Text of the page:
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Need-to-know social media metrics for data security teams

In today’s modern age of unlimited information, data analysis is no longer limited to data analysts. People at every level of an organization – from interns to CEOs – rely on numbers and metrics to validate the work they are doing.

When it comes to social media metrics in particular, organizations often think that this data only matters for marketers – but likes, upvotes, downvotes and engagement numbers don’t paint a holistic picture of their social media presence. Focusing solely on social media metrics for marketing purposes misses the much darker side of these channels: the threats posed to organizations, brands and everyday users.

With that in mind, security teams need to better understand these metrics and insights as they work on building an all-encompassing security model for their companies. As corporate use of social media grows, these channels cannot be ignored by security professionals. Below are critical components for security teams to keep in mind as they’re doing so in order to gain a complete picture of an organization’s digital threat landscape.

Social and digital risks facing today’s organizations

From phishing scams, to personal information leakage, to physical location threats, organizations must know the top risks to their people and products. Understanding the unique risks facing your organization on social and their frequency will allow your security team to create an effective plan to proactively and reactively respond to these scenarios. Some of the most common risks we see include the following:

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An attendee holds a yellow Nokia 8110 4G smartphone, manufactured by HMD Global Oy, during a launch event ahead of the Mobile World Congress (MWC) in Barcelona, Spain, on Sunday, Feb. 25, 2018. At the wireless industry’s biggest conference, more than 100,000 people are set to see the latest smartphones, artificial intelligence devices and autonomous drones exhibited by roughly 2,300 companies. Photographer: Angel Garcia/Bloomberg

Corporate & executive impersonation accounts: Social engineering profiles and fake accounts spoof a company’s brand or executive persona, hijack their logo and/or messaging and try to mimic the authentic account in order to attack employees and defraud customers.

Account Takeover: An organization’s public-facing accounts are the ultimate targets for adversaries and should be safeguarded accordingly. Once in control of an account, a bad actor can do serious damage, be it slander, phishing, malware, fraud/impersonation or stock manipulation.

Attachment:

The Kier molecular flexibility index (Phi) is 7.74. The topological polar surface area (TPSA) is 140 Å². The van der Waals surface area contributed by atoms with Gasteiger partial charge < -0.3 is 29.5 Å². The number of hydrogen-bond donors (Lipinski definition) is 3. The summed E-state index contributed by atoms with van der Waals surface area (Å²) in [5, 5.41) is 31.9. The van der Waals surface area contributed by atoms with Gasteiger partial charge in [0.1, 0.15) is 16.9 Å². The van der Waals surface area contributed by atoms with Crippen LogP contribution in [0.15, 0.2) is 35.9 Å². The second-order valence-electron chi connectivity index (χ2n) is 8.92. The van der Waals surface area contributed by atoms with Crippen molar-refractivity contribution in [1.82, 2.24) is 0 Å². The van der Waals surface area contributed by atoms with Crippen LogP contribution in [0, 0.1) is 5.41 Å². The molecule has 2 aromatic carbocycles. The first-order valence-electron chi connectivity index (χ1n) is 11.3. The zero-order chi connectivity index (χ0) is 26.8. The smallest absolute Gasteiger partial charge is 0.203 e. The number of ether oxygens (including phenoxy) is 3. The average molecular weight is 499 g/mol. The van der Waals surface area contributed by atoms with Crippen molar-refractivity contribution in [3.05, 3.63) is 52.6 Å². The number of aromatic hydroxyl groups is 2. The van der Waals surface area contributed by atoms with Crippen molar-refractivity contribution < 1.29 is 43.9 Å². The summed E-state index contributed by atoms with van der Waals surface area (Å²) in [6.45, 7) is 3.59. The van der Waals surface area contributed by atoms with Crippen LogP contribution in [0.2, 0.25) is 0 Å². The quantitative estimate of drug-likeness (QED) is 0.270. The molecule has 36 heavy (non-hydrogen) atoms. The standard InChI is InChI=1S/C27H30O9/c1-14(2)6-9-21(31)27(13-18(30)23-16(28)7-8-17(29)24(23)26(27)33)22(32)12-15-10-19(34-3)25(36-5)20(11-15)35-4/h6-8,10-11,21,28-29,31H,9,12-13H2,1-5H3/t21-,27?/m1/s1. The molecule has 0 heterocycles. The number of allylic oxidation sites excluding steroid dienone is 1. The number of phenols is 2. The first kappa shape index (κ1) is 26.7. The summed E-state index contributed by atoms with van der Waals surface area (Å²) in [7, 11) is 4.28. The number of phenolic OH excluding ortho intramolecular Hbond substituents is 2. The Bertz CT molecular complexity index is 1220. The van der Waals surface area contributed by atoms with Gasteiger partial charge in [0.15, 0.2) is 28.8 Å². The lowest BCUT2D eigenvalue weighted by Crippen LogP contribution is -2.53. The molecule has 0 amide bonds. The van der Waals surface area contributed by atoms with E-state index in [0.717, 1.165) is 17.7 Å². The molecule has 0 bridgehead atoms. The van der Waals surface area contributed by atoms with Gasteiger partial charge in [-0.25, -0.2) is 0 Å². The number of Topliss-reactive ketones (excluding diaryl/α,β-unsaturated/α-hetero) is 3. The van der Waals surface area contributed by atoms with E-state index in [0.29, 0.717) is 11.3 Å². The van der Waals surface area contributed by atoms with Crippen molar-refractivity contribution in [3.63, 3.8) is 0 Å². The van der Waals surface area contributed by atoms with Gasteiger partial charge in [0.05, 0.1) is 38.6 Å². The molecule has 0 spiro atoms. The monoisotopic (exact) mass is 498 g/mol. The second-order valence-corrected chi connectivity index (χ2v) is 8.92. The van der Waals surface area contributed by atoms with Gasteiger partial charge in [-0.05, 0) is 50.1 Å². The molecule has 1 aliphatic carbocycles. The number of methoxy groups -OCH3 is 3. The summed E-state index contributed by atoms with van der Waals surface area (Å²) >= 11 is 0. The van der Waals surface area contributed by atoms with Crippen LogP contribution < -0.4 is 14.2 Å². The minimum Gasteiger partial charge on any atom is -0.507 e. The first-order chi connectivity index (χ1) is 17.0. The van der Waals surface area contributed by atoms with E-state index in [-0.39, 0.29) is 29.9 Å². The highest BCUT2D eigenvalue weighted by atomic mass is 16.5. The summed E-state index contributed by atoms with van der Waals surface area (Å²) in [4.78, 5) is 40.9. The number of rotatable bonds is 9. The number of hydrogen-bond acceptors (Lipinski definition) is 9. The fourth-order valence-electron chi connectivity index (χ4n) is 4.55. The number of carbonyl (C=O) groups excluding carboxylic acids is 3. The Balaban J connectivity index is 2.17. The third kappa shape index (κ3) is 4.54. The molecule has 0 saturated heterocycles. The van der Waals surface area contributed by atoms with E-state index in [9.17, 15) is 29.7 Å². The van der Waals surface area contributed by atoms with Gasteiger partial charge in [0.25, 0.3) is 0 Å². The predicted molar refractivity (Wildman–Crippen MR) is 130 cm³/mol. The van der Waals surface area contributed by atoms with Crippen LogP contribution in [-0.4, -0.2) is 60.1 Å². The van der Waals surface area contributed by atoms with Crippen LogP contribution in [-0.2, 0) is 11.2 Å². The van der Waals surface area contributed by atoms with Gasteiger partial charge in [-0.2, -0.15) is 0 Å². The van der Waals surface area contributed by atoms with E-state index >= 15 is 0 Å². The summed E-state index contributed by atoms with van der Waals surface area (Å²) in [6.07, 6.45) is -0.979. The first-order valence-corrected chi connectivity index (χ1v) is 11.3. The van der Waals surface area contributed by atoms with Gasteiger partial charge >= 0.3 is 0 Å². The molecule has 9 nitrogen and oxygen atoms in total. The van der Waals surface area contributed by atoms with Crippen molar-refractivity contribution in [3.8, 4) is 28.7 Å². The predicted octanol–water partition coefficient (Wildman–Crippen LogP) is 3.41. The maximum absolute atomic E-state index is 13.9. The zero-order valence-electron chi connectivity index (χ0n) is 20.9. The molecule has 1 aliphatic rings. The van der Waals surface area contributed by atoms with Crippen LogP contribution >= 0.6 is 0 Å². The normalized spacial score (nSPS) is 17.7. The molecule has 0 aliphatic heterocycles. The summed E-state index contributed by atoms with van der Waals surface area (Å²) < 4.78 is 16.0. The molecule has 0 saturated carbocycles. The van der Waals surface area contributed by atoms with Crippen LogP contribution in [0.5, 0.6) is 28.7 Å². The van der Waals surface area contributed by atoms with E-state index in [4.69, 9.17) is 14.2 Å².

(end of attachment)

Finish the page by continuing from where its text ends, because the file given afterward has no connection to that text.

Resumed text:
Watering hole phishing & malware: Attackers can reach a wide array of potential victims by planting malicious links where users are interacting and sharing online. Clickbait and other tactics can be used to prompt victims into clicking on these bad links.

Information leakage: After gaining access to employee, customer or prospect personal data, hackers can buy and sell this information on deep web discussion boards and marketplaces.

Risk remediation and resolution

Once security teams understand these risks, it’s then their responsibility to take the next step and preemptively protect their company. From content remediation reports to takedown of impersonation accounts, security professionals must ensure that these threats are fully accounted for and resolved.

To do so, teams must identify the source of the issue, whether malicious or benign, and quickly resolve the issue the second it begins to rear its ugly head. For example, companies are encouraged to issue a “takedown request” – a call to an online provider that they remove material that violates applicable law, infringes intellectual property rights or otherwise violates the provider’s terms – with a social network or other service provider. This is especially applicable for brand and executive impersonation accounts that threaten to tarnish or manipulate the public’s perception of an individual or company.

Takedown time

The response to these social media threats must not only be thorough, but timely. The longer these risks are present, the more opportunity bad actors have to cause harm. With that in mind, security teams need to be able to answer the question of how many threats were detected within their networks over the last quarter and how long it took for these issues to be mitigated, on average.

This can be accomplished through a combination of the following:

Automation: Eliminate costly, time-intensive threat hunting, manual remediation and data coverage gaps that leave organizations exposed. Automation allows for constant protection across the vast digital landscape.

Increased visibility: With the size and scope of the web, it is nearly impossible to have eyes on all parts of the digital landscape. Security teams need to cast a wide net and see beyond the company perimeter to catch threats faster, before they impact the business and employees.

New technology: Artificial intelligence-driven analysis dramatically reduces the risk of social media threats. It allows companies to implement custom policies rules, role-based administration and robust analytics.

In a landscape that’s more dangerous than ever before, these key performance statistics and social media metrics paint an accurate depiction of an organization’s threat landscape on social media and digital channels. From identified threats to remediation efforts, security teams can better protect their assets from online threats, putting the company and employees at ease.

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